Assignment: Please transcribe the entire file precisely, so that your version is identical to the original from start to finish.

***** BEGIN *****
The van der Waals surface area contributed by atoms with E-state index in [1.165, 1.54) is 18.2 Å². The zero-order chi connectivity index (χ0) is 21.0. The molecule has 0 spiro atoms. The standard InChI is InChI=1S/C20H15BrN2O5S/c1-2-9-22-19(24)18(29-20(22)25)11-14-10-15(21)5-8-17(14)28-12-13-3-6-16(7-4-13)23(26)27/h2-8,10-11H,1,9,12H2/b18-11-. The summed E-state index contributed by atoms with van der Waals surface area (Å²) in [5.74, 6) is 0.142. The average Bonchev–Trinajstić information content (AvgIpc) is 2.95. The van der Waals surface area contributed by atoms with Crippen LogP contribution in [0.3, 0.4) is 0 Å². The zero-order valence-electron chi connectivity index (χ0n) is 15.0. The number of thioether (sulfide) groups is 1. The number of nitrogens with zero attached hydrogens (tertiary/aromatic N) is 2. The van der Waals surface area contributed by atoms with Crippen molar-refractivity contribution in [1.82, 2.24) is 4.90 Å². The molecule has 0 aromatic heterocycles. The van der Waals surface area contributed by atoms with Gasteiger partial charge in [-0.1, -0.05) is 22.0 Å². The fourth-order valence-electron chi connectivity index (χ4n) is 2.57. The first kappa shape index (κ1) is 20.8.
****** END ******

The van der Waals surface area contributed by atoms with E-state index in [1.165, 1.54) is 18.2 Å². The zero-order chi connectivity index (χ0) is 21.0. The molecule has 0 spiro atoms. The standard InChI is InChI=1S/C20H15BrN2O5S/c1-2-9-22-19(24)18(29-20(22)25)11-14-10-15(21)5-8-17(14)28-12-13-3-6-16(7-4-13)23(26)27/h2-8,10-11H,1,9,12H2/b18-11-. The summed E-state index contributed by atoms with van der Waals surface area (Å²) in [5.74, 6) is 0.142. The average Bonchev–Trinajstić information content (AvgIpc) is 2.95. The van der Waals surface area contributed by atoms with Crippen LogP contribution in [0.3, 0.4) is 0 Å². The zero-order valence-electron chi connectivity index (χ0n) is 15.0. The number of thioether (sulfide) groups is 1. The number of nitrogens with zero attached hydrogens (tertiary/aromatic N) is 2. The van der Waals surface area contributed by atoms with Crippen molar-refractivity contribution in [1.82, 2.24) is 4.90 Å². The molecule has 0 aromatic heterocycles. The van der Waals surface area contributed by atoms with Gasteiger partial charge in [-0.1, -0.05) is 22.0 Å². The fourth-order valence-electron chi connectivity index (χ4n) is 2.57. The first kappa shape index (κ1) is 20.8.